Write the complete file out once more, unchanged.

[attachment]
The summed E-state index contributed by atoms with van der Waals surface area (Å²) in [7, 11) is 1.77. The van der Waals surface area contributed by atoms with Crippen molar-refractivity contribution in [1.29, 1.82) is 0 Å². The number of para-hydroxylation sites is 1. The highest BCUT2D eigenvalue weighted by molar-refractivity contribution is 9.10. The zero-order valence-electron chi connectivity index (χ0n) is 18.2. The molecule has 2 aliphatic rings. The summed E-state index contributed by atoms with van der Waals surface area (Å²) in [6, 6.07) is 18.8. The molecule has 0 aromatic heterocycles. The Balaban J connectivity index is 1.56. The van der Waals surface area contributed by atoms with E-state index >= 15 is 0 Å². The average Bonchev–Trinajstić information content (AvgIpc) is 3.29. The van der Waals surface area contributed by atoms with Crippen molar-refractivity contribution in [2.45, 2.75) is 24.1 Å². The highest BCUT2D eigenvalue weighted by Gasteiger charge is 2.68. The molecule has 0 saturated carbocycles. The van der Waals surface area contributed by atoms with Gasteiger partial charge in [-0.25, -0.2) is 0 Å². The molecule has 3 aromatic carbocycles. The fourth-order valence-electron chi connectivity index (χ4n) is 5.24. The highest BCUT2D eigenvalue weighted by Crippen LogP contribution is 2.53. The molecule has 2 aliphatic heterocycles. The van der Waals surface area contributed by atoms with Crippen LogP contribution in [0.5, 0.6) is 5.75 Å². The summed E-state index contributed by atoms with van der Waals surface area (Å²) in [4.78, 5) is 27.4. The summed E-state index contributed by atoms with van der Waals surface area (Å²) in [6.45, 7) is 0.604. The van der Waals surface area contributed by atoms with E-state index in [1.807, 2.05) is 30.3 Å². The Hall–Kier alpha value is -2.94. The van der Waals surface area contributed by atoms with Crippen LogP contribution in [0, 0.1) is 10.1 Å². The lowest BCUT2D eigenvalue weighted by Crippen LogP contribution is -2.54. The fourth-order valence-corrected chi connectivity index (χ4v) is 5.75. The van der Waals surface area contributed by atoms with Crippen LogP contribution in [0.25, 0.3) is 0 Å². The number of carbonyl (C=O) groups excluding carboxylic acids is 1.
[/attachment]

The summed E-state index contributed by atoms with van der Waals surface area (Å²) in [7, 11) is 1.77. The van der Waals surface area contributed by atoms with Crippen molar-refractivity contribution in [1.29, 1.82) is 0 Å². The number of para-hydroxylation sites is 1. The highest BCUT2D eigenvalue weighted by molar-refractivity contribution is 9.10. The zero-order valence-electron chi connectivity index (χ0n) is 18.2. The molecule has 2 aliphatic rings. The summed E-state index contributed by atoms with van der Waals surface area (Å²) in [6, 6.07) is 18.8. The molecule has 0 aromatic heterocycles. The Balaban J connectivity index is 1.56. The van der Waals surface area contributed by atoms with E-state index >= 15 is 0 Å². The average Bonchev–Trinajstić information content (AvgIpc) is 3.29. The van der Waals surface area contributed by atoms with Crippen molar-refractivity contribution in [2.45, 2.75) is 24.1 Å². The highest BCUT2D eigenvalue weighted by Gasteiger charge is 2.68. The molecule has 0 saturated carbocycles. The van der Waals surface area contributed by atoms with Gasteiger partial charge in [-0.25, -0.2) is 0 Å². The molecule has 3 aromatic carbocycles. The fourth-order valence-electron chi connectivity index (χ4n) is 5.24. The highest BCUT2D eigenvalue weighted by Crippen LogP contribution is 2.53. The molecule has 2 aliphatic heterocycles. The van der Waals surface area contributed by atoms with Crippen LogP contribution in [0.5, 0.6) is 5.75 Å². The summed E-state index contributed by atoms with van der Waals surface area (Å²) in [4.78, 5) is 27.4. The summed E-state index contributed by atoms with van der Waals surface area (Å²) in [6.45, 7) is 0.604. The van der Waals surface area contributed by atoms with E-state index in [1.807, 2.05) is 30.3 Å². The Hall–Kier alpha value is -2.94. The van der Waals surface area contributed by atoms with Crippen LogP contribution in [0, 0.1) is 10.1 Å². The lowest BCUT2D eigenvalue weighted by Crippen LogP contribution is -2.54. The fourth-order valence-corrected chi connectivity index (χ4v) is 5.75. The van der Waals surface area contributed by atoms with Crippen LogP contribution in [0.25, 0.3) is 0 Å². The number of carbonyl (C=O) groups excluding carboxylic acids is 1.